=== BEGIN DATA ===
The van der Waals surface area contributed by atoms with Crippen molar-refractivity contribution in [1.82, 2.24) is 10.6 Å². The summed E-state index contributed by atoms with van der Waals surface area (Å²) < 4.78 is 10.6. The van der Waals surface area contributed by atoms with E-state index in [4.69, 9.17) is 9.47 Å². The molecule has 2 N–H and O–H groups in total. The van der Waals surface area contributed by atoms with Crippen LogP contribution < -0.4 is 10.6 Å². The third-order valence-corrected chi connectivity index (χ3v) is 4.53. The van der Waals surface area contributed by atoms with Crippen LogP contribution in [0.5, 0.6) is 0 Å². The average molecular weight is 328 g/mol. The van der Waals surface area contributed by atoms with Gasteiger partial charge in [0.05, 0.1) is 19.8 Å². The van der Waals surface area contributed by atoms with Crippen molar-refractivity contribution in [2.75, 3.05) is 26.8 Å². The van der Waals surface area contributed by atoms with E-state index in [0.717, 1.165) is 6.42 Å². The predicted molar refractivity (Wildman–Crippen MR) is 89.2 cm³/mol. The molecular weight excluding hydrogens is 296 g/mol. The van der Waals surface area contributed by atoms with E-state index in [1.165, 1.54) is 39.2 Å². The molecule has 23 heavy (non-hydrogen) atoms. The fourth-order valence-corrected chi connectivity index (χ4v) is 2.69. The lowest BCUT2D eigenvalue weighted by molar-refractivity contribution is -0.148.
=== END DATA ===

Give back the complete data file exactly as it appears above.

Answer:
The van der Waals surface area contributed by atoms with Crippen molar-refractivity contribution in [1.82, 2.24) is 10.6 Å². The summed E-state index contributed by atoms with van der Waals surface area (Å²) < 4.78 is 10.6. The van der Waals surface area contributed by atoms with E-state index in [4.69, 9.17) is 9.47 Å². The molecule has 2 N–H and O–H groups in total. The van der Waals surface area contributed by atoms with Crippen LogP contribution < -0.4 is 10.6 Å². The third-order valence-corrected chi connectivity index (χ3v) is 4.53. The van der Waals surface area contributed by atoms with Crippen LogP contribution in [0.5, 0.6) is 0 Å². The average molecular weight is 328 g/mol. The van der Waals surface area contributed by atoms with Gasteiger partial charge in [0.05, 0.1) is 19.8 Å². The van der Waals surface area contributed by atoms with Crippen molar-refractivity contribution in [2.75, 3.05) is 26.8 Å². The van der Waals surface area contributed by atoms with E-state index in [0.717, 1.165) is 6.42 Å². The predicted molar refractivity (Wildman–Crippen MR) is 89.2 cm³/mol. The molecular weight excluding hydrogens is 296 g/mol. The van der Waals surface area contributed by atoms with E-state index in [1.165, 1.54) is 39.2 Å². The molecule has 23 heavy (non-hydrogen) atoms. The fourth-order valence-corrected chi connectivity index (χ4v) is 2.69. The lowest BCUT2D eigenvalue weighted by molar-refractivity contribution is -0.148.